By JOSIE RUSH
As a new year brings with it an imperative to reflect and resolve, turning a revisionary lens toward the classroom has the potential to reinvigorate. Queer praxis embraces this spirit of revision, prompting instructors to take another look at how power, knowledge and meaning are constructed in the educational spaces they facilitate.
First, what is queer praxis? While scholars have been notoriously reluctant to pin a definition on “queer,” there is a general understanding of queer as both a label of nonnormative sexuality and an act of disrupting norms. However, instructors need not be queer to utilize a queer praxis — all that’s necessary for queer praxis is an ability to analyze normative frameworks and a willingness to trouble these frameworks, particularly frameworks of white heterosexism and the values manifested therein.
Queer praxis renders the invisible explicit. So, what can queer praxis do for your classroom? The remainder of the article provides suggestions on how queer praxis may be utilized when planning course policies and content.
Perhaps the most immediate way instructors communicate classroom values to students is through the course policies. Our course policies let students know, for instance, how we expect them to turn in work, share ideas in class, and use electronic devices. Course policies also let students know what sort of behaviors are not valued. In short, course policies provide students with a sort of script that supposedly allows them to perform as ideal learners, individuals who meet deadlines, keep their attention on the lesson, and, of course, participate.
In “Teaching Queer” (2017), Stacey Waite reviews participation policies that prioritize speech over silence and interrogates what types of learners and learning are rendered invisible by the assumption that contributions to the classroom hinge on participation imagined solely as speaking. Queering participation policies might mean finding a way to value engaged listening as much as speaking, mining pedagogical value in silence, or presenting ways of participating in addition to speaking in front of the classroom (like contributing to a class wiki or acting as group notetaker).
Instructors also may find value in having the class collaboratively craft a participation policy. Providing students with guiding frameworks is useful here. What is the value of speaking in class? Of silently (but actively) listening? What’s a class like where everyone participates? Where no one participates?
This interrogative lens can be usefully applied to other policies as we ask ourselves what sort of students our policies (fail to) imagine. Queer praxis often calls us to be transparent in our classroom design, and this sort of transparency with classroom policy allows students to understand the stakes of classroom expectations.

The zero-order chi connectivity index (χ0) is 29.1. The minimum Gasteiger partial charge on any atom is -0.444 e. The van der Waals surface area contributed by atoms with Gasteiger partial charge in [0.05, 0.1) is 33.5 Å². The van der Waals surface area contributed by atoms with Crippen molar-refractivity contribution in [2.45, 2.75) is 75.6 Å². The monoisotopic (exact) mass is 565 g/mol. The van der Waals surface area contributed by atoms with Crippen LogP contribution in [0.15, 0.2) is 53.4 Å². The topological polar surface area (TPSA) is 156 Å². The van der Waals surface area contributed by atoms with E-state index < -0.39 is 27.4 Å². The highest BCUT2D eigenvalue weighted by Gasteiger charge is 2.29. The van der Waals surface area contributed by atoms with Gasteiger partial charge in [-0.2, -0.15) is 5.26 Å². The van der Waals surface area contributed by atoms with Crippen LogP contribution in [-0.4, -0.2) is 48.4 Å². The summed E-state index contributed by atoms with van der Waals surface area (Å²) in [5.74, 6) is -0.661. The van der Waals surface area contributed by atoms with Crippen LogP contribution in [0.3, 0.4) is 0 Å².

Queering course content extends beyond adding LGBTQ scholars to your syllabus (though you can certainly do that!). As instructors, we must keep in mind not only who is represented in our course content, but the silences produced by that content. Insofar as content authorizes discourse, course reading lists may preclude particular types of knowledge production and, consequentially, particular learners. Are white authors overwhelmingly represented on your syllabus? Do your students only interact with texts authored by men?
Diversity and inclusion are more than boxes we check when designing a course, these are reiterative processes that require commitment and humility. In the spirit of transparency demanded by queer praxis, speak to your students about who and what have been represented through your course content. If you’ve made an effort to be diverse and inclusive in selecting content, talk to your class about why that matters, not only in your discipline but also in higher education. Taking time to collaboratively define diversity and inclusion with your students may highlight oversights in course design and also will help tie these principles to other learning objectives (Marinara et al., 2009).
Another way to queer content is to allow students to select a text or author they feel should be included in the course and explain why. Shifting authority in the classroom in this way, so that instructors are not the sole authorizers of scholarship, gives students the chance to evaluate disciplinary knowledge and their own learning processes.
Because, as mentioned above, queer praxis means attending to invisibilities and silences, it’s a practice best undertaken collaboratively. If you’re interested in queering your course but unsure of where to start, the Center for Teaching and Learning is happy to help. To contact the Center for Teaching and Learning, email firstname.lastname@example.org
Josie Rush is a Teaching Consultant for the University Center for Teaching and Learning
Marinara, M., Alexander, J., Banks, W., & Blackmon, S. (2009). Cruising composition texts: Negotiating sexual difference in first-year readers. College Composition and Communication,61(2), 269-296. Retrieved from www.jstor.org/stable/40593443
Waite, S. (2017). Teaching queer: Radical possibilities for writing and knowing. Pittsburgh: University of Pittsburgh Press.